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JimM
Posts: 2,308
Topics: 299
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Registered: ‎01-19-2012

Pew Research Study Findings on Anonymity

[ Edited ]

A new study from the Pew Research Center features a bevy of interesting statistics about online anonymity.  Key highlights include the following:

  • 86% of internet users have taken steps online to remove or mask their digital footprints—ranging from clearing cookies to encrypting their email, from avoiding using their name to using virtual networks that mask their internet protocol (IP) address.
  • 68% of internet users believe current laws are not good enough in protecting people's privacy online
  • 55% of internet users have taken steps to avoid observation by specific people, organizations, or the government
  • 21% of internet users have had an email or social networking account compromised or taken over by someone else without permission.
  • 13% of internet users have experienced trouble in a relationship between them and a family member or a friend because of something the user posted online.
  • 12% of internet users have been stalked or harassed online.
  • 11% of internet users have had important personal information stolen such as their Social Security Number, credit card, or bank account information.
  • 6% of internet users have been the victim of an online scam and lost money.
  • 6% of internet users have had their reputation damaged because of something that happened online.
  • 4% of internet users have been led into physical danger because of something that happened online.
  • 1% of internet users have lost a job opportunity or educational opportunity because of something they posted online or someone posted about them.

 

Privacy is clearly an important issue for the average internet user.  59% of internet users say people should have the ability to use the internet completely anonymously.  37% of respondents still believe it's possible to be completely anonymous online.  59% said it was impossible.

 

It's no surprise that younger adults value anonymity higher than their older counterparts.  The graph below illustrates that the age gap applies to internet security.  Malware authors understand this and try to target older individuals with their phishing emails because of a higher success rate.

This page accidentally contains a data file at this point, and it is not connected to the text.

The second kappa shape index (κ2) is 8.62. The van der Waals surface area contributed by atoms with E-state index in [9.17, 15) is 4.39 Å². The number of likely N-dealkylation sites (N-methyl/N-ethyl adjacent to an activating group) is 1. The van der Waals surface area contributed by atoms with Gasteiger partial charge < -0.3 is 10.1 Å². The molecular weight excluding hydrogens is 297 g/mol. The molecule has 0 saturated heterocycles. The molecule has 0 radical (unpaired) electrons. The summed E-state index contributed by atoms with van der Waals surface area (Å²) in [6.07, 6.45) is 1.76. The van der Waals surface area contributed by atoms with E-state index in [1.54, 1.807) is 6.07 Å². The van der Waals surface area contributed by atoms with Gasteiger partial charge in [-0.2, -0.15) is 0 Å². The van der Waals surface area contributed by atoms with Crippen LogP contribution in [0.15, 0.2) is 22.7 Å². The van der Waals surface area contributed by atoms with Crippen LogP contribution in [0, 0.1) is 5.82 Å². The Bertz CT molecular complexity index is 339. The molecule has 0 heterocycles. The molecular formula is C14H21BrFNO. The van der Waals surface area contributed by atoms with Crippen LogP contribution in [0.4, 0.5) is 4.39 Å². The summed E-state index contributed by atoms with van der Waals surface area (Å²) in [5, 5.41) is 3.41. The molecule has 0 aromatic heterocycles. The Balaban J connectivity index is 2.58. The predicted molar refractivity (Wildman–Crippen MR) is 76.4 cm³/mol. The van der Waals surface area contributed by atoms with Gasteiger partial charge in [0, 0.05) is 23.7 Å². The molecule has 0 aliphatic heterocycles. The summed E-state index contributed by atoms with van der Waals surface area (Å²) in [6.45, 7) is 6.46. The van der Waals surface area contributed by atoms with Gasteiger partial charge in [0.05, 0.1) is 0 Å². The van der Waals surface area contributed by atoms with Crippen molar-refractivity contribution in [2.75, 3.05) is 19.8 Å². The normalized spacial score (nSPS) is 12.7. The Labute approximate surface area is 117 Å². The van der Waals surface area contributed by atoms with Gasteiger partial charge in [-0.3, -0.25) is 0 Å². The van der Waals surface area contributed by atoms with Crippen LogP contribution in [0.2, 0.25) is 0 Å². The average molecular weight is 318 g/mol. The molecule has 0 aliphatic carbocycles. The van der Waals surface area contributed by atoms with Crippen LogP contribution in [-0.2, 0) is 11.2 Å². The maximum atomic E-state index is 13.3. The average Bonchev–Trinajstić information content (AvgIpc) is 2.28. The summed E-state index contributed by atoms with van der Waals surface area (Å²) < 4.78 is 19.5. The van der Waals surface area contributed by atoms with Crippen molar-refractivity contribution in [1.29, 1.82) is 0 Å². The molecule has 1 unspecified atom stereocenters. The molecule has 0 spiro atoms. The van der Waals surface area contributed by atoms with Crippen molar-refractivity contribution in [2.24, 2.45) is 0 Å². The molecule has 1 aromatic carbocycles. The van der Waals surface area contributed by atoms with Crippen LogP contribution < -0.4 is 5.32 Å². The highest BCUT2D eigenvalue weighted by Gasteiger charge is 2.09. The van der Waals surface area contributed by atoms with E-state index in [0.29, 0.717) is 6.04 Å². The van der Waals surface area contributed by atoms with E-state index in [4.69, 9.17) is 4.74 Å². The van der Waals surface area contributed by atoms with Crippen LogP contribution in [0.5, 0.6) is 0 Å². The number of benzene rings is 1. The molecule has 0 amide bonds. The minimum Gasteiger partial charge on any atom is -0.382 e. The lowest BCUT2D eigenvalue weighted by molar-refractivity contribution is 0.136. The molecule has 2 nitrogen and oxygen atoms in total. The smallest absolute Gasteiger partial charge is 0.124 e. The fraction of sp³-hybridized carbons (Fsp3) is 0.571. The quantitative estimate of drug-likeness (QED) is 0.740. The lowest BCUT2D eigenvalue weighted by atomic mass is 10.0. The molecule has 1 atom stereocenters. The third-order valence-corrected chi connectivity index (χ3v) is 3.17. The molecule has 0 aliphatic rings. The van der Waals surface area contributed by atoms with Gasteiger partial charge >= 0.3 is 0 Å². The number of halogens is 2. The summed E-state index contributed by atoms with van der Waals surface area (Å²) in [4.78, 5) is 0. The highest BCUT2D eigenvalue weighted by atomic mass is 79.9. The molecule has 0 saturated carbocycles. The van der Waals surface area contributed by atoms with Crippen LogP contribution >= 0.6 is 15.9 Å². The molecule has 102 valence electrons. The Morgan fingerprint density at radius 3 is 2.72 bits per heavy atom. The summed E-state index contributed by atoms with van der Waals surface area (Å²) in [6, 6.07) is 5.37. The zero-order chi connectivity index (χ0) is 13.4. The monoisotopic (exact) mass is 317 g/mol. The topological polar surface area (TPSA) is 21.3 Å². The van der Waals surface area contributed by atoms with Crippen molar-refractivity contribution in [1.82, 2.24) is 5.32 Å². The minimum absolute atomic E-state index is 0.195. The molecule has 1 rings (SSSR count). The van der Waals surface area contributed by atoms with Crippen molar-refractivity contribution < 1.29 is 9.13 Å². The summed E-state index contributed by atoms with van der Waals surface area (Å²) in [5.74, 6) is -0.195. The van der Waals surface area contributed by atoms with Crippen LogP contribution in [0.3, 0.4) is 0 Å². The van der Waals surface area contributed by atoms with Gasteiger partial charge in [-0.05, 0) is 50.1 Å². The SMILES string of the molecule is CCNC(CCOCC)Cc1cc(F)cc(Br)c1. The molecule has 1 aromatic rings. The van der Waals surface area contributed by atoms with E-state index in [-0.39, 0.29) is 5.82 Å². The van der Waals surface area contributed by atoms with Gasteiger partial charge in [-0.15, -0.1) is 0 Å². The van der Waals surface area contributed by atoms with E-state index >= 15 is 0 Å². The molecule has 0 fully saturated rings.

pewpew.PNG

 

When it comes to who internet users are trying to hide from, hackers and criminals are unsurprisingly at the top of the list:

  • 33% of internet users said they had tried to hide their activities from hackers or criminals
  • 28% said they had tried to hide their activities from advertisers
  • 19% said they had tried to hide their activities from people in their past
  • 19% said they had tried to hide their activities from certain friends
  • 17% said they had tried to hide their activities from people who might criticize, harass, or target them
  • 14% said they had tried to hide their activities from family members or a romantic partner
  • 11% said they had tried to hide their activities from an employer, supervisor, or coworkers
  • 6% said they had tried to hide their activities from companies or people who run the websites they visit
  • 6% said they had tried to hide their activities from companies or people that might want payment for the files they downloaded such as songs, movies, or games
  • 5% said they had tried to hide their activities from the government
  • 4% said they had tried to hide their activities from law enforcement

 

More shockingly, only 55% of internet users said they have taken steps to avoid being observed by at least one of these groups.  That means 45% of internet users are oblivious to their own privacy concerns, and even more tellingly, 66% of internet users don't try to hide from hackers and criminals.  With statistics like that, it's no wonder that identity stealing attacks have been on the rise year after year.